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Jul 24th, 2014
Incredible trends in the inertial sensor fields...
Yole Développement (Yole) has teamed-up with System Plus Consulting (S+C) years ago in order to analyze the manufacturing and technology trends in the manufacturing of MEMS devices (among others) and also the impact of such changes in the production costs of MEMS devices.
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Inertial devices have been the most impacted business in terms of technology and cost evolution. 10 years ago, accelerometers were bulky devices using ceramic packages at more than $10 per axis. Now this is quite different…



Yole has updated its report on “Inertial Mems manufacturing and technology trends” in March 2014 in order to highlight such trends, and understand what could happen. But this field is an ever changing area. Both mCube, several months ago, and now, Bosch Sensortec with its BMA 355 WLCSP 3 axis accelerometer, have been able to push the limits of the miniaturization of such device to the limit of the comb drive detection principles: Bosch Sensortec device volume is 1.4mm3, “just” a 60% volume reduction compared to the standard 3 axis accelerometer devices available on the market. Just incredible… Bosch has been able to achieve such size reduction (and of course drastic production cost reduction also), by using TSV in the middle process approach (the TSV is in the ASIC), allowing to remove the substrate of the package, with WLCSP approach. Such TSV in the ASIC approach combined with WLCSP and Bosch MEMS design is providing a very competitive product to Bosch Sensortec.

Several months ago, mCube has released what was at that time the smallest 3 axis accelerometer (and one of the cheapest to produce). But the technologies used to achieve such size reduction and production costs decrease are totally different from Bosch Sensortec: the MEMSdie is manufactured with mCube 3D MEMS process which consists of building the MEMS die on top of the ASIC and using TSV to make the connections between the functions of the die. This process allows to remove bonding pads, simplifies the packaging and, combined with the eutectic bonding process of the cap on the MEMS structures, provides very low manufacturing costs.

Both devices have been analyzed in details by S+C (in addition to more than 50 Mems inertial sensors…) and the reverse engineering and reverse costing reports on these 2 devices are available now here.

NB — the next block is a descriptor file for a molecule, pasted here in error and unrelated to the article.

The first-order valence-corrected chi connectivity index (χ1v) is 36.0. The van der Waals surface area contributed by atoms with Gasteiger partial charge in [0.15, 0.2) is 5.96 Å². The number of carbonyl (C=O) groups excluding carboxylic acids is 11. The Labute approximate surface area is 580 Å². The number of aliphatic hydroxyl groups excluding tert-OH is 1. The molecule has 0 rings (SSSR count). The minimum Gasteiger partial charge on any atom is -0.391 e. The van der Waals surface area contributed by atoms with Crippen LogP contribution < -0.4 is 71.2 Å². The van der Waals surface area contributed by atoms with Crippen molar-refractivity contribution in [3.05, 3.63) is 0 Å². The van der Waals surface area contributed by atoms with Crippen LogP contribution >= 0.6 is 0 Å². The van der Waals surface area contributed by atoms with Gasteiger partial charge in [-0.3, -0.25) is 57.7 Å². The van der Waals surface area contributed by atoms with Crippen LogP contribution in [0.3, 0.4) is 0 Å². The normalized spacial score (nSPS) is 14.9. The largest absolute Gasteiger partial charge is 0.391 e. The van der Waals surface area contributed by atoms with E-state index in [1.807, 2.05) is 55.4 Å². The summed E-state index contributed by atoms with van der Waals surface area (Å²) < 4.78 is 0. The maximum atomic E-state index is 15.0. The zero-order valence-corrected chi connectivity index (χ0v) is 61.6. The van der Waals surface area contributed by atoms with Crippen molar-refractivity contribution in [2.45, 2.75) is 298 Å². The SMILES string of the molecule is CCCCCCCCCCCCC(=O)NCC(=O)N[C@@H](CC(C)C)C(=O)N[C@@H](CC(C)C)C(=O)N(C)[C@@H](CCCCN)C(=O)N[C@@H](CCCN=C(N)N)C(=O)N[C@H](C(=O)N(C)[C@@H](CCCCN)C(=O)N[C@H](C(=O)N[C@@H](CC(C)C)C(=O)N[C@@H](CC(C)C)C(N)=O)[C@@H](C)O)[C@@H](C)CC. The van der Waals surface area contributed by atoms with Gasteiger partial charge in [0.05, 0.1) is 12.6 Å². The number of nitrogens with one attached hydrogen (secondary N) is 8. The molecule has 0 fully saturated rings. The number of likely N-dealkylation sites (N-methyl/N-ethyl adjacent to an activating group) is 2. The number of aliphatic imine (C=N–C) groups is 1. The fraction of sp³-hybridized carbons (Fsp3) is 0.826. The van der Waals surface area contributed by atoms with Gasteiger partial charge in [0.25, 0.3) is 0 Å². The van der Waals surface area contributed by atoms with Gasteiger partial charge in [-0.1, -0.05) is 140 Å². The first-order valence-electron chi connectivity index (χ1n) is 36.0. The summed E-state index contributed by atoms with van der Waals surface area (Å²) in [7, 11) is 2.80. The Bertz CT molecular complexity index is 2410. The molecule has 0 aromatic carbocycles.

So MEMS devices are moving to new price decrease and increased competition among the new companies. We can dream, that, with the combination of mCube approach and the one from Bosch Sensortec, you can even further decrease the size of the device and, as a result, decrease the manufacturing costs. When will we get a device below 1mm3 ? Let’s guess it will happen within the next 12 months… And new detection principles are about to reach the market (like the M&NEMS technology from Tronics and CEA/LETI, the 9 axis announced by mCube and several others) and will certainly also change the inertial MEMS paradigm.
Last but not least, the issue is the value of your product: 1 billion units at 15 cents means a $150M market… even with a nice EBITDA; this is becoming very small. The value of MEMS devices is moving from the device to the functions. The last acquisition of Movea by InvenSense, Xsens by Fairchild… are the signs that device makers have understood that the business trend of MEMS devices is now to sell functions to the customers, in order to move up again the value of the MEMS enabled functions…

Let’s see what the other companies in this inertial sensor business will do: More acquisitions of software companies, development of new detection principles, further scaling of the comb drive detection principles, combination of innovation in front end and back end to reduce die size. The options are limited. Yole and S+C will keep you informed on such changes! You will also find information about these trends in the "Status of the MEMS Industry 2014" report that Yole will release next week. Stay tuned!


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